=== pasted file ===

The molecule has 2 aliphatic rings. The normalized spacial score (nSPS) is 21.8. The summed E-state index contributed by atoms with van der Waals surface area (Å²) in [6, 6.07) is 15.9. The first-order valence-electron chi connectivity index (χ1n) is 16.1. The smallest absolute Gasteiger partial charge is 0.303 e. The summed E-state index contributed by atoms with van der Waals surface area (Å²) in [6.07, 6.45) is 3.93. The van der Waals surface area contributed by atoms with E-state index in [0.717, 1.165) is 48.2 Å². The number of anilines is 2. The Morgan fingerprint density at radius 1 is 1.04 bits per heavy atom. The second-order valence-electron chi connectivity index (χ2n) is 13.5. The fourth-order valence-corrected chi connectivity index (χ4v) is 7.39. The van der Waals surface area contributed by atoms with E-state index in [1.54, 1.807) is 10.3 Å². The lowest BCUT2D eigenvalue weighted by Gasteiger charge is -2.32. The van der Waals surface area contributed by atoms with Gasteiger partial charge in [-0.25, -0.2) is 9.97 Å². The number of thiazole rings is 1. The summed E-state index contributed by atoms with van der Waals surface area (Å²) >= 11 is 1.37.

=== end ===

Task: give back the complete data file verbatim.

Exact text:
The molecule has 2 aliphatic rings. The normalized spacial score (nSPS) is 21.8. The summed E-state index contributed by atoms with van der Waals surface area (Å²) in [6, 6.07) is 15.9. The first-order valence-electron chi connectivity index (χ1n) is 16.1. The smallest absolute Gasteiger partial charge is 0.303 e. The summed E-state index contributed by atoms with van der Waals surface area (Å²) in [6.07, 6.45) is 3.93. The van der Waals surface area contributed by atoms with E-state index in [0.717, 1.165) is 48.2 Å². The number of anilines is 2. The Morgan fingerprint density at radius 1 is 1.04 bits per heavy atom. The second-order valence-electron chi connectivity index (χ2n) is 13.5. The fourth-order valence-corrected chi connectivity index (χ4v) is 7.39. The van der Waals surface area contributed by atoms with E-state index in [1.54, 1.807) is 10.3 Å². The lowest BCUT2D eigenvalue weighted by Gasteiger charge is -2.32. The van der Waals surface area contributed by atoms with Gasteiger partial charge in [-0.25, -0.2) is 9.97 Å². The number of thiazole rings is 1. The summed E-state index contributed by atoms with van der Waals surface area (Å²) >= 11 is 1.37.